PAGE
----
I was caught stealing 3 pairs of pants from a Marshall's. The combined total was under 50 dollars. They told me I would receive a fine in the mail that I would have to pay. If I pay the total fine, will this be put on my permanent record? It is my first offense, and I am 21 years old.
Criminal Defense Attorney
You will probably receive a civil demand letter from the store asking for damages between $50-$500. The letter will threaten a possible civil suit if you don't pay. Whether or not you pay will have no impact on the criminal prosecution. The payment of the fine cannot be used against you at any subsequent criminal action.
If the store decides to tell the police and the police decide to seek a criminal complaint against you, you will receive a summons in the mail to appear for a clerk-magistrate's hearing. At this hearing, the clerk will decide if there is probable cause to issue the complaint against you. The clerk's hearing is an excellent opportunity to resolve the matter without a criminal complaint issuing and I strongly recommend that you have an attorney at the clerk's hearing. If the complaint issue, you will be scheduled for an arraignment. The arraignment date is also another opportunity for your lawyer to resolve the case without generating an entry on your record. If you are arraigned, the charge will appear on your record, regardless of how it is ultimately resolved.
There are long term consequences, even if you have no prior record and are only 21. My advice is to consult with a criminal defense attorney and maximize your chances of minimizing any damage this criminal act could have on your future. Best of luck!
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Criminal Defense Attorney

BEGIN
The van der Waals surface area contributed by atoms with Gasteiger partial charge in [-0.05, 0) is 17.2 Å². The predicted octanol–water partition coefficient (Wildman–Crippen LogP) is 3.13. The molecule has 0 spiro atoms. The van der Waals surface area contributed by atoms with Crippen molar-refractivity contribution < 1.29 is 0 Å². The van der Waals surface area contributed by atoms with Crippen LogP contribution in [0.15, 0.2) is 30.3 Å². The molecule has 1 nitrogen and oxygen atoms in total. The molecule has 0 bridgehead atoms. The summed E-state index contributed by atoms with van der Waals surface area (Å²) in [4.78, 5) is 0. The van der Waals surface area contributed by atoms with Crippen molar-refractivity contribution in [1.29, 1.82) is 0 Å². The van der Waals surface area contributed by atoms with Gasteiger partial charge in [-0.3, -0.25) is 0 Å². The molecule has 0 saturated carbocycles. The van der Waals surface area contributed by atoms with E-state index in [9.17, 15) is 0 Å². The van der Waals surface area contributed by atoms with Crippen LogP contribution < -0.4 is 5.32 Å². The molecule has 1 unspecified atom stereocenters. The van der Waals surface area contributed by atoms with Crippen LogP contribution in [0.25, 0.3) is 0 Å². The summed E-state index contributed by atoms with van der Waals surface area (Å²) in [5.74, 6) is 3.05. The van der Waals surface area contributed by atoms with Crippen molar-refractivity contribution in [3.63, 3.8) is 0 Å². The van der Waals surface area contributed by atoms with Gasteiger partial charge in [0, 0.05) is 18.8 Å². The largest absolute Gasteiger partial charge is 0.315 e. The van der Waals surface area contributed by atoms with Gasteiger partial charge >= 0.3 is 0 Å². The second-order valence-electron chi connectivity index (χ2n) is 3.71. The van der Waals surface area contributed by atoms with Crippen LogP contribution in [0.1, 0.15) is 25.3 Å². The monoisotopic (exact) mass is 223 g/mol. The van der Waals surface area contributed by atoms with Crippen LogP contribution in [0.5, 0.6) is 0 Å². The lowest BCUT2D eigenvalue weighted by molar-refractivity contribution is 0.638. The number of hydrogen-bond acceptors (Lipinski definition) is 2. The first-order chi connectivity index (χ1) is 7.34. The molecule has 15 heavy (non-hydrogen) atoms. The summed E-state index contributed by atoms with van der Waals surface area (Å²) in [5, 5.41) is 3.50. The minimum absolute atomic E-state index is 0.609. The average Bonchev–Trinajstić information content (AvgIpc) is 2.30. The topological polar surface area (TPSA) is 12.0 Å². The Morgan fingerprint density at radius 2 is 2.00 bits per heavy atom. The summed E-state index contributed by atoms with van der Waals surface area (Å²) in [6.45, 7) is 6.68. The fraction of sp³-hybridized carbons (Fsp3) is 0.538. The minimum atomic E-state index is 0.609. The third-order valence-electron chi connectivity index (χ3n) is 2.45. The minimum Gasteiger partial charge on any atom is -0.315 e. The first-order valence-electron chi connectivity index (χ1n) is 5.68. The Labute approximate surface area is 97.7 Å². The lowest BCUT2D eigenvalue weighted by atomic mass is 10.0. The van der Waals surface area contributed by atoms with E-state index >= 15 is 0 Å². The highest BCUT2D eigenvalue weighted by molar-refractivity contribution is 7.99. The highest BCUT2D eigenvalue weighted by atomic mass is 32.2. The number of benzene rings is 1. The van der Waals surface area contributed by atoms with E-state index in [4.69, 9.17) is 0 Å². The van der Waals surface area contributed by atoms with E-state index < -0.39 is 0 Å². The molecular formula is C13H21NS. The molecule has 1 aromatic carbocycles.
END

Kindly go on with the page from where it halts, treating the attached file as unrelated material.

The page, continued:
If Marshalls files a criminal complaint it will go on your permanent record, unless you can get it dismissed prior to arraignment, which is never easy. If you are criminally charged, hire a good defense attorney if you can afford it. You may think you shouldn't bother because it is a misdemeanor and only a fine, but the truth is if it is a criminal complaint and you don't know what you are doing, it will most likely end up on your criminal history (CORI). So, if your future chances of getting a good job and/or going to school and getting financial aid are important to you, do not take the charge lightly. I don't think anyone should ever go into court without an attorney. You only have one chance to get this right. Don't blwo it. Look on here and look at all the questions that people have about trying to change an outcome after many years have passed. They consistently say the same thing, I should have listened to my attorney or I diddn't think it was serious at the time, etc. But they are all kicking their own buts now, wishing that they had taken it seriously way back when they had the chance. NOW is your chance. Get a good lawyer. The money you save today you will not even remember 10 years from now when you are kicking your own butt because you didn't handle this right when you could.
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